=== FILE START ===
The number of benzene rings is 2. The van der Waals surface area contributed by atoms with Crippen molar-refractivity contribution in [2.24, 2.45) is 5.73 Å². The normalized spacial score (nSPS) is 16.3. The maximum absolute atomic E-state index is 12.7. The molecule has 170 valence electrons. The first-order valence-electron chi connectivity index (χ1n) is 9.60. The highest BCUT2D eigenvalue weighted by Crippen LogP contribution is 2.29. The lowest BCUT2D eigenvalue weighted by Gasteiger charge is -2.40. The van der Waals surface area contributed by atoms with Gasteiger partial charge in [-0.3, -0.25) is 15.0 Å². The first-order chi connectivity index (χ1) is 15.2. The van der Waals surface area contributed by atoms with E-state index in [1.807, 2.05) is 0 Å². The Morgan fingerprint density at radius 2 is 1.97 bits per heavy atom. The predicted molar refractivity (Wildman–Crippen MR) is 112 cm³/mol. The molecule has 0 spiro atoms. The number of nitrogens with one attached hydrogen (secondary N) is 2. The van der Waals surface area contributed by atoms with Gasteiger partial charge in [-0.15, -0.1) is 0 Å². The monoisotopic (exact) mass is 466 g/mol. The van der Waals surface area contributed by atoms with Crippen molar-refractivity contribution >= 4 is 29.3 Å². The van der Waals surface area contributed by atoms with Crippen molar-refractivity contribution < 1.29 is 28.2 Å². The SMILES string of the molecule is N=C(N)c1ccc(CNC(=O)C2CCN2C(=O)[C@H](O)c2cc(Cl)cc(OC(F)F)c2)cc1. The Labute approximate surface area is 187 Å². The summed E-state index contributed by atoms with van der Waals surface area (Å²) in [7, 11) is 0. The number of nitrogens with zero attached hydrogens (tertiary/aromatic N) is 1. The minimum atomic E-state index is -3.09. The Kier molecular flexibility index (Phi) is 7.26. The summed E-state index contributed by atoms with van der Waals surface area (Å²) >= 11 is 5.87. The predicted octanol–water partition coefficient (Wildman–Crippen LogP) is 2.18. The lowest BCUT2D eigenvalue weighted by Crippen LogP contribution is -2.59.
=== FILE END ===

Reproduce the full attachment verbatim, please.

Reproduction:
The number of benzene rings is 2. The van der Waals surface area contributed by atoms with Crippen molar-refractivity contribution in [2.24, 2.45) is 5.73 Å². The normalized spacial score (nSPS) is 16.3. The maximum absolute atomic E-state index is 12.7. The molecule has 170 valence electrons. The first-order valence-electron chi connectivity index (χ1n) is 9.60. The highest BCUT2D eigenvalue weighted by Crippen LogP contribution is 2.29. The lowest BCUT2D eigenvalue weighted by Gasteiger charge is -2.40. The van der Waals surface area contributed by atoms with Gasteiger partial charge in [-0.3, -0.25) is 15.0 Å². The first-order chi connectivity index (χ1) is 15.2. The van der Waals surface area contributed by atoms with E-state index in [1.807, 2.05) is 0 Å². The Morgan fingerprint density at radius 2 is 1.97 bits per heavy atom. The predicted molar refractivity (Wildman–Crippen MR) is 112 cm³/mol. The molecule has 0 spiro atoms. The number of nitrogens with one attached hydrogen (secondary N) is 2. The van der Waals surface area contributed by atoms with Gasteiger partial charge in [-0.15, -0.1) is 0 Å². The monoisotopic (exact) mass is 466 g/mol. The van der Waals surface area contributed by atoms with Crippen molar-refractivity contribution >= 4 is 29.3 Å². The van der Waals surface area contributed by atoms with Crippen molar-refractivity contribution < 1.29 is 28.2 Å². The SMILES string of the molecule is N=C(N)c1ccc(CNC(=O)C2CCN2C(=O)[C@H](O)c2cc(Cl)cc(OC(F)F)c2)cc1. The Labute approximate surface area is 187 Å². The summed E-state index contributed by atoms with van der Waals surface area (Å²) in [7, 11) is 0. The number of nitrogens with zero attached hydrogens (tertiary/aromatic N) is 1. The minimum atomic E-state index is -3.09. The Kier molecular flexibility index (Phi) is 7.26. The summed E-state index contributed by atoms with van der Waals surface area (Å²) >= 11 is 5.87. The predicted octanol–water partition coefficient (Wildman–Crippen LogP) is 2.18. The lowest BCUT2D eigenvalue weighted by Crippen LogP contribution is -2.59.